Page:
ST. LOUIS, MO (KTVI)-- Some call the suspicious letters containing the poison ricin, “eerily similar” to the wave of letters containing anthrax that were mailed not long after the attacks of September 11, 2001. But this time around, officials say they are better prepared.
The postal service says it isn’t just mail headed for congress or the White House that gets checked for dangerous substances by high tech scanners.
“Everybody’s mail goes through the same process in the postal facility,” spokesperson Valerie Welsch said, “and all letter mail goes through the detection system and is checked for suspicious substances.”
The concern among many experts in these cases is that ricin, unlike anthrax, is not difficult to obtain.
“It’s very easily available,” St. Louis University Biosecurity Department Professor Dr. Alan Zelicoff said. “It’s from the castor bean and getting it out of the castor bean is not at all hard. That’s actually very easy to do.”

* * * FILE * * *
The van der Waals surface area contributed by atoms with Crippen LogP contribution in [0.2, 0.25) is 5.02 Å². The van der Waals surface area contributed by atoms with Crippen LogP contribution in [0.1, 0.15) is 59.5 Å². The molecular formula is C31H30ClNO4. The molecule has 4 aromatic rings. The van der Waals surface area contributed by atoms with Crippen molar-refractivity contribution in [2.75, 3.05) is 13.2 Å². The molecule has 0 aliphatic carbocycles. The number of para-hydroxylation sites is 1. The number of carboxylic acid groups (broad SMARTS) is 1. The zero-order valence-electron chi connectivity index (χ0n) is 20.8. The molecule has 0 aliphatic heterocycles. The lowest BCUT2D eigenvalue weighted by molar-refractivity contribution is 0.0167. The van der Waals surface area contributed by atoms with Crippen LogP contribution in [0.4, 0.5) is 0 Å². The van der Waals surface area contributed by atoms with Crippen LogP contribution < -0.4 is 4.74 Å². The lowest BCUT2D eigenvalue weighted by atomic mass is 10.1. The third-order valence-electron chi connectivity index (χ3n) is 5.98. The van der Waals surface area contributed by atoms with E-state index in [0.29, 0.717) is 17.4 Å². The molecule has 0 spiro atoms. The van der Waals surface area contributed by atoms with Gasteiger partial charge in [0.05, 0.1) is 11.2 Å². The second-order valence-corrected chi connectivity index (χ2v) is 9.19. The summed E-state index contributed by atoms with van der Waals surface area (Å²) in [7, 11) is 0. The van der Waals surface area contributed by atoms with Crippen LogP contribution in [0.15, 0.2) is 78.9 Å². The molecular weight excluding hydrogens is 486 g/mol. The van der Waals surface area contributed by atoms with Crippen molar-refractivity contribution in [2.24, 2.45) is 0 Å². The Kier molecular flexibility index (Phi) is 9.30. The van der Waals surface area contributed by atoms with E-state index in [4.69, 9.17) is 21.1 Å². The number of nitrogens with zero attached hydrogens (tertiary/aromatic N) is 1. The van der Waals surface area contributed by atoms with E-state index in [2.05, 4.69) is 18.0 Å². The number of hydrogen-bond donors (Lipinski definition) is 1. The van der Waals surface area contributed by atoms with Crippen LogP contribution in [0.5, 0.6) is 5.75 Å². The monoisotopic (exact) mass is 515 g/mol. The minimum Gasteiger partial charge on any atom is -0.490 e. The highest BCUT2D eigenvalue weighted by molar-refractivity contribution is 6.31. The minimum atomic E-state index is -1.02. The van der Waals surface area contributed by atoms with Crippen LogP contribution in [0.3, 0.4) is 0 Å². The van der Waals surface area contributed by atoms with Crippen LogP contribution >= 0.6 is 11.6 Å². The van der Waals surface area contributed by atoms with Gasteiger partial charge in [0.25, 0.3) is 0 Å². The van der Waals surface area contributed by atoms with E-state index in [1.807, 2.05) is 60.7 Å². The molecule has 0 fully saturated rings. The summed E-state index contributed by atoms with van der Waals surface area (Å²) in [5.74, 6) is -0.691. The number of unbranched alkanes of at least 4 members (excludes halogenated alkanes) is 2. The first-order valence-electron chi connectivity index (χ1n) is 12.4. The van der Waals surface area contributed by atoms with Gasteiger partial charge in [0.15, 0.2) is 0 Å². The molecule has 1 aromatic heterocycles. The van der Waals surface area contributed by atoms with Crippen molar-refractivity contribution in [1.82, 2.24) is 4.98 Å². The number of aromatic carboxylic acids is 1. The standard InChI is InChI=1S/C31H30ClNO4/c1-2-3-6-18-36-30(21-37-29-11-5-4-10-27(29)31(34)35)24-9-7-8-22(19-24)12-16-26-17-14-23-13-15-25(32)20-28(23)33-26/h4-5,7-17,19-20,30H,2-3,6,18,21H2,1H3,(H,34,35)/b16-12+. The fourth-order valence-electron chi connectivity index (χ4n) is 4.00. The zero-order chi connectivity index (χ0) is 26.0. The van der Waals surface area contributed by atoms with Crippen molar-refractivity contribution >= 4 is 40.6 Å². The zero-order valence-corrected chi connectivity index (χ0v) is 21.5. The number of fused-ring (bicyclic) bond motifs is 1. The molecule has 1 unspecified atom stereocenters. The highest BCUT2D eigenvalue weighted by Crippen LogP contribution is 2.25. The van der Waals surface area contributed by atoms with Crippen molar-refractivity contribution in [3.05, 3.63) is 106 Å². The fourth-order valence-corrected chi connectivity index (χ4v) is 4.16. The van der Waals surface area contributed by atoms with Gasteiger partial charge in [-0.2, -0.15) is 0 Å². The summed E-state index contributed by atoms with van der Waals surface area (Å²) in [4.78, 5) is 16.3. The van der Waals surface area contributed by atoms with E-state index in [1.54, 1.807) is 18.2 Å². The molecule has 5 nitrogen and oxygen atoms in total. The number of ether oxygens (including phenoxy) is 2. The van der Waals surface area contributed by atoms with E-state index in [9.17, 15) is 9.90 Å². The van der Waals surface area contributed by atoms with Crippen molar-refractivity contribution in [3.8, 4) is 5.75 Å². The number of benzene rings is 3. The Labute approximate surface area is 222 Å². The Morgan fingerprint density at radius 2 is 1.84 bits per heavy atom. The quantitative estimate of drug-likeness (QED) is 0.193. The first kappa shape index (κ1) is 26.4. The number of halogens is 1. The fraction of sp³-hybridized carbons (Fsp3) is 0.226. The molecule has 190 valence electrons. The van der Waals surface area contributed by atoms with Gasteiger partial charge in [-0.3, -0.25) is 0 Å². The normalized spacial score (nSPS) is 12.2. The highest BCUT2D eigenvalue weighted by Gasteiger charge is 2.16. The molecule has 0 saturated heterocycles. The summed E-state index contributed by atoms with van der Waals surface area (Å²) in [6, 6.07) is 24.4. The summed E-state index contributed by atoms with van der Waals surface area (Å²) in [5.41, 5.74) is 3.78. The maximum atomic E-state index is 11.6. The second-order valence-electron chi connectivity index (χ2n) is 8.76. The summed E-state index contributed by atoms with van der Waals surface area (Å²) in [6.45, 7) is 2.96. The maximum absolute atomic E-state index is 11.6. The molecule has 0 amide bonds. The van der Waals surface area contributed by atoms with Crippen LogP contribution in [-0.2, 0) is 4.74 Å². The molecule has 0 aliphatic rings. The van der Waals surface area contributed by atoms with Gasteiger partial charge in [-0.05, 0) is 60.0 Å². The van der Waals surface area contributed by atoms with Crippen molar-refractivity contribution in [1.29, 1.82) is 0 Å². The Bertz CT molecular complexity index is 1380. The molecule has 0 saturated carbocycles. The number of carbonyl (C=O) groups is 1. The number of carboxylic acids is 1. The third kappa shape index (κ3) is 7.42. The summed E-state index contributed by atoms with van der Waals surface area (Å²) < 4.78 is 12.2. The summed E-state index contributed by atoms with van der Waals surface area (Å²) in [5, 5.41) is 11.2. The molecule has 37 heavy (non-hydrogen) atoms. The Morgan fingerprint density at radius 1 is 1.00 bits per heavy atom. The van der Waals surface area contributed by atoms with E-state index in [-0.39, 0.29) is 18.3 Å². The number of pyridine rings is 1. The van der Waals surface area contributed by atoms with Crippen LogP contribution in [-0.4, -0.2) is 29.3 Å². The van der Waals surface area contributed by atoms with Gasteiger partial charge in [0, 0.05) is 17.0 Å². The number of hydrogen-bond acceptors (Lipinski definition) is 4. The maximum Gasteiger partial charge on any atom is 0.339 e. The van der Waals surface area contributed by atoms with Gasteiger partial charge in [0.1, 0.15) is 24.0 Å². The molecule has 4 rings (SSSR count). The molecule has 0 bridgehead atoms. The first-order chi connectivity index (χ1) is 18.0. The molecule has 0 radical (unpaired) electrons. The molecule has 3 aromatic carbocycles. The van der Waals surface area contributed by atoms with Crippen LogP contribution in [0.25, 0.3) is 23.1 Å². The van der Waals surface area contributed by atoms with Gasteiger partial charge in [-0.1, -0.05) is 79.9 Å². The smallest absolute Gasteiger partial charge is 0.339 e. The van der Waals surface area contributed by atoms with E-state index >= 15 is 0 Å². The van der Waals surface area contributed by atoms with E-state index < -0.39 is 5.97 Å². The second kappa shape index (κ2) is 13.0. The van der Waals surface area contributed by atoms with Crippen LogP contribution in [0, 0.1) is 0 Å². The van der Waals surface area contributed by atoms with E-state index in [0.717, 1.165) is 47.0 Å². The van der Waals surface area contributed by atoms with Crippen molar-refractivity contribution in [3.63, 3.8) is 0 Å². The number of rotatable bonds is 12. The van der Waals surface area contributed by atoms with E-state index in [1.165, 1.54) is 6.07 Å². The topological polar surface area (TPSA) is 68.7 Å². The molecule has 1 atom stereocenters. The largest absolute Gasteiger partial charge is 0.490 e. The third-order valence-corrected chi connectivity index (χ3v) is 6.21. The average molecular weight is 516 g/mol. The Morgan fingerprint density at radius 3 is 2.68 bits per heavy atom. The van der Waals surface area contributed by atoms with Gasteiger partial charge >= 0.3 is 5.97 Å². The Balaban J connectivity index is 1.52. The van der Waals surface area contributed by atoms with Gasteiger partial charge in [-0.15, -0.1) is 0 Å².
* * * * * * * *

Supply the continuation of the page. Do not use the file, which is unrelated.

The hard part, he says, is making it into such a fine powder that it can be inhaled. That’s what it would take to do damage arriving in an envelope.
“Ricin in and of itself, unless it’s injected, swallowed, or breathed all the way down into the lungs, which requires the particle size be very small, is not dangerous at all,” Zelicoff said.
If envelopes did start showing up, the St. Louis Fire Department’s Hazardous Materials Unit is also better prepared than it was a decade ago. They have technology to thank for that.
“The capability of detecting ricin, we have,” Chief Denis Jenkerson said. “It’s not that difficult. The technology is there and we have it.”
They also have people that will act immediately to prepare for any perceived threat. Are they training this week?
“They will be,” Jenkerson said. “We do training every day, and the commanders on the Haz Mat team, they watch this kind of incident and they ramp it up.”
Zelicoff says, unfortunately, whoever sent the letters to congress and the White House has already accomplished one goal.
“It’s scary in the sense that it’s very disruptive,” he said. “You’re interested, the public’s interested, the media is just full of this stuff. It’s obviously the impact the perpetrator wanted to have.”